Between black and white

During an artist talk at LeSo Gallery, at the closing of her exhibit Compromi$ed, local artist Sam Barton discussed the 1990's hip-hop group The Fugees. Barton attributes her inspiration to pursue art to a lyric in the song “Zealots,” rapped by Lauryn Hill: “And even after all my logic and my theory / I add a muthaf**ker so you ignint  ni**as hear me.” Barton's art, like that lyric, is profound and controversial,  demanding attention.

Realistic and detailed, well-rendered pieces in oil, watercolor and graphite, Barton’s signature shows in her subject matter: Barton, a young caucasian woman, is obsessed with hip-hop music and the images surrounding it. “The subject matter since 2007 has always been about, or circling around, hip-hop culture, in the realm of how things get exploited […] and how that informs the general public,” Barton said.

It seems like the general population looks at pop-hip-hop culture to inform their decisions on black culture, which is ridiculous," Barton said. She is interested in the glamorized way hip-hop is presented on television and the radio — typically displaying enormous sums of illegally-begotten cash, ridiculous jewelry and the objectification of women. 

Retracing the American dream

Hip-hop storytellers have made something out of nothing— and that story inspires Barton. There are the struggle, the ghetto, the rising above, and the heroism that comes with that, which I think is amazing and beautiful, she said. That story is reflected in her work. One of her pieces in the Compromi$ed exhibit depicts Abraham Lincoln sitting on a Doberman as if it were a throne, flanked by gold. The piece remembers not only that Lincoln abolished slavery, but also that he went from cutting wood in rural Illinois to being a national leader.

Barton's background is not stereotypical of someone involved in the hip-hop community—she graduated from Ottawa Hills High School, received a BFA in 2D studies from BGSU, and has attended the University of Georgia's Fine Arts masters program. She has weathered negative feedback for her approach to the subject matter. There are people who have told me if you haven't struggled through that life, then you can't appreciate [hip-hop] to the fullest extent,” she said.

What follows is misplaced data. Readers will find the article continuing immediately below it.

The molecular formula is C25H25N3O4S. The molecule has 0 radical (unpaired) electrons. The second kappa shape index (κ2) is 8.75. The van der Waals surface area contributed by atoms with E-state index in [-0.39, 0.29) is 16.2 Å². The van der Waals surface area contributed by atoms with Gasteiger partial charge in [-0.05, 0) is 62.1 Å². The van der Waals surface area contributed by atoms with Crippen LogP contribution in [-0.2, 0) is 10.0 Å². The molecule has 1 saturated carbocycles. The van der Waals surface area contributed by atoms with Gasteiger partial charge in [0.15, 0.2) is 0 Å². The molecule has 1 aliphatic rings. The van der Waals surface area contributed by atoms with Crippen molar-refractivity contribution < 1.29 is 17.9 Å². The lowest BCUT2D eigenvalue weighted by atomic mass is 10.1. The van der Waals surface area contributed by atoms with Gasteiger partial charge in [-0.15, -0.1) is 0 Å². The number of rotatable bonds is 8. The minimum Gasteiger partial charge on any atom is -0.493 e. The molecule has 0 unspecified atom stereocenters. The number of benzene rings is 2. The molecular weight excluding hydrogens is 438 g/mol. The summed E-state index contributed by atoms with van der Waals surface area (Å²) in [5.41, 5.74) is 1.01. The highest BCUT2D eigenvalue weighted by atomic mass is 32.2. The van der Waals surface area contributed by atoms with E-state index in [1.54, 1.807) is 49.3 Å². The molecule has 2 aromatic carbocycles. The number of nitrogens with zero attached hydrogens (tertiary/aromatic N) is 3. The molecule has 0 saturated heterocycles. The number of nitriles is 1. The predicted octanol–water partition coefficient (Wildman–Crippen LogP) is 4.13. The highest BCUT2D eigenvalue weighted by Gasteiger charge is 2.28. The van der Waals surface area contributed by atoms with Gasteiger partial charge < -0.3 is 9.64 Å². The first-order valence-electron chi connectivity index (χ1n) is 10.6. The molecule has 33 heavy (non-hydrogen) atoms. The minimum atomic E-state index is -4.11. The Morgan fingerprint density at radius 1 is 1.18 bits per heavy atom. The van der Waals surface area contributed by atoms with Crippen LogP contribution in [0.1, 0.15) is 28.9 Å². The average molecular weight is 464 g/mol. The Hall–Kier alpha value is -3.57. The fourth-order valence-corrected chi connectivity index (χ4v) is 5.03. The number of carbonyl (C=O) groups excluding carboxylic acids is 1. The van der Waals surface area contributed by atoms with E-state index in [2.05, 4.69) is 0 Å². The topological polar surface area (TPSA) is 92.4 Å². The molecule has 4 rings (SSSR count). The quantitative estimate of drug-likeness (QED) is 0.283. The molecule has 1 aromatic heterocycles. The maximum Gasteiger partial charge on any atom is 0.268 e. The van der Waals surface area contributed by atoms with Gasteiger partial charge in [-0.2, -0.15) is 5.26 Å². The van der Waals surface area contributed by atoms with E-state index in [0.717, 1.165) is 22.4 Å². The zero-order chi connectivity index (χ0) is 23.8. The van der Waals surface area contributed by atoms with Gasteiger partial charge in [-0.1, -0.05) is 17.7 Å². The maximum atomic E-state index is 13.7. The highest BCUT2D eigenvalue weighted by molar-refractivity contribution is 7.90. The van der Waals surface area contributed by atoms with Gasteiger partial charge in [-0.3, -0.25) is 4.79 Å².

Privately, Barton feels that hip-hop is a part of her identity, friction included. Hip-hop was always something that everyone I knew listened to, and that's something that I've always struggled with—who is allowed to listen to what, what is or is not authentic,”  she said.

Today’s headlines

People on both sides of race and class divisions might find Barton's work inflammatory. Her art deals with black-white relations and class at a time when those topics have returned to the forefront of national conversation with recent events in Ferguson, MO. "We need to talk about this now. Some people really think racism is dead. As if, because Obama is president, that's all gone. I think that's incredibly naive.” 

While the struggle of African Americans in America may not have noticeably improved since the genre's inception, the popularity of hip-hop has skyrocketed, and Barton's illustrations explore the gap between those trends.  Her work raises questions without providing answers. I'm ok with not knowing certain parts of where I stand. I think people deal too much in absolutes, especially when it comes to cultural identity.

Sam Barton will be the Toledo City Paper’s featured artist at the last Art Walk of 2014,
6-9pm Thursday, September 25, at Wesley’s Bar & Grill, corner of Adams and 12th Sts.